My tip is to think of the kids in the classes you like and motivate yourself that way. Plan their lessons first when starting your planning and do the other classes last. Even if planning properly for all classes - the plans done last are never as good as the ones done first when you are fresh - so why not make the horrible classes last and it is their just reward.
     
  17. 13. What if behaviour problems affect your targets. SLT are not happy to help you with behaviour but more than happy to blame you if you don't get them their targets!

    My advice - Your school may push some pupils who misbehave for a C or above and make you feel you have failed if they don't get that C. But don't let them make you feel bad. Think! - do the pupils deserve their targets. What if you got an A or a B? Does that rotten pupil deserve to quote such a grade to an employer that is similar to yours (and you worked your socks off for it) or does he/she deseve a D or an E as that reflects their effort.

    When SLT call - show them a behaviour chart. Things that happened and under the heading of action from SLT show them a big list of NONE NONE NONE, with an odd one thrown in like "SLT spoke to pupil - no other action taken" whcih actually sound worse than NONE.

    At the end of the day - SLT will back down. They won't push for WHY against you as they know you have all the right answers as to why. They will pick on a more unprepared staff member.
     
  18. To never-a-dull-day

    Make a joke of it. "Shhhhhhsss! Don't tell the school. They haven't realised yet" and that sort of thing. Some will know you are messing about and some will think you are serious. The other pupils will laugh at them for being idiots and believing you.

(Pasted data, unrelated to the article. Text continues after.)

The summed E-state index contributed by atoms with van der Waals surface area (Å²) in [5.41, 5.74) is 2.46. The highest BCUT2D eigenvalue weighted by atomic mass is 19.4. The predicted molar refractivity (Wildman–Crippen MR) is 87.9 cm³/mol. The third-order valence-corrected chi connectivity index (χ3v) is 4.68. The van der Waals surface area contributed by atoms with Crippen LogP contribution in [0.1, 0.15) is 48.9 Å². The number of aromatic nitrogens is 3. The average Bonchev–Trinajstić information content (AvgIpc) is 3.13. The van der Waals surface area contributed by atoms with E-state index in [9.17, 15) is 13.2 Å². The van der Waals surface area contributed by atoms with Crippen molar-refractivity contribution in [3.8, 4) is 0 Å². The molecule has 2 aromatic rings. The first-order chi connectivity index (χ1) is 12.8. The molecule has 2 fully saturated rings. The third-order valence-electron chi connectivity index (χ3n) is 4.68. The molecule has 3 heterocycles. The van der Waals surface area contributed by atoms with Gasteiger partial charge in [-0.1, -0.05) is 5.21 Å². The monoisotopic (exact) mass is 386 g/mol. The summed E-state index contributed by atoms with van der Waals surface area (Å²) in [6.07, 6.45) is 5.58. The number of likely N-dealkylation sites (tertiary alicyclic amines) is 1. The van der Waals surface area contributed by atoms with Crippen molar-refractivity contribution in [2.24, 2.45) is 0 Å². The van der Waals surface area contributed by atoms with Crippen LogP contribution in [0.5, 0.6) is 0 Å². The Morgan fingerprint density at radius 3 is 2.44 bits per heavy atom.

The topic should go away soon as you look as if you want it to stay. If you ever want a topic to go away and keep pushing for that - it will stick in their memories.
     
  19. 14 - Toilet Breaks in the middle of lessons.

    My strategy is very similar to "MathsHODs" strategy. I gave 5 minute detentions for toilet breaks - but now I will re-word what I say as I think "MathsHOD" got it spot on with.....

    Say "no" and you'll get a load of abuse about "wetting myself" etc. - I've found that saying.... "OK but obviously I don't want you to miss out on your work - at the end of the lesson, once everyone is gone, we'll go over the work you miss together."

    "But you can't give me a detention for going to the loo!"

    "Oh it's not a detention - I'm just giving up some of my break / lunch to make sure you don't miss out and get behind. You don't need to thank me for giving up this time but it would be nice and polite."

    "Oh I'll wait then."

    "But you just said it was urgent. Off you go." I then insist that they go to the loo and make sure they do (at least) double time as I want to make sure they are really really sure of the work. They, and others in the class, don't ask again without having very very good reason.
     
  20. 15. Class totally out of control?

    "Jane the stressed" is credited with number 15. I have never thought of this one to be honest. But it is an excellent idea. The "threat" of sending often works better than actually informing HOD/SLT I have found with other things. Because if SLT are **** and do nothing, then the pupils will say (if you ever try it twice) "you let them know last time and nothing happened." At least this way you have plenty of chances to use this one by them knowing that "phew! - my teacher didn't let SLT know - let's be good for a bit until he/she has forgot about that day."

    Nice one Jane!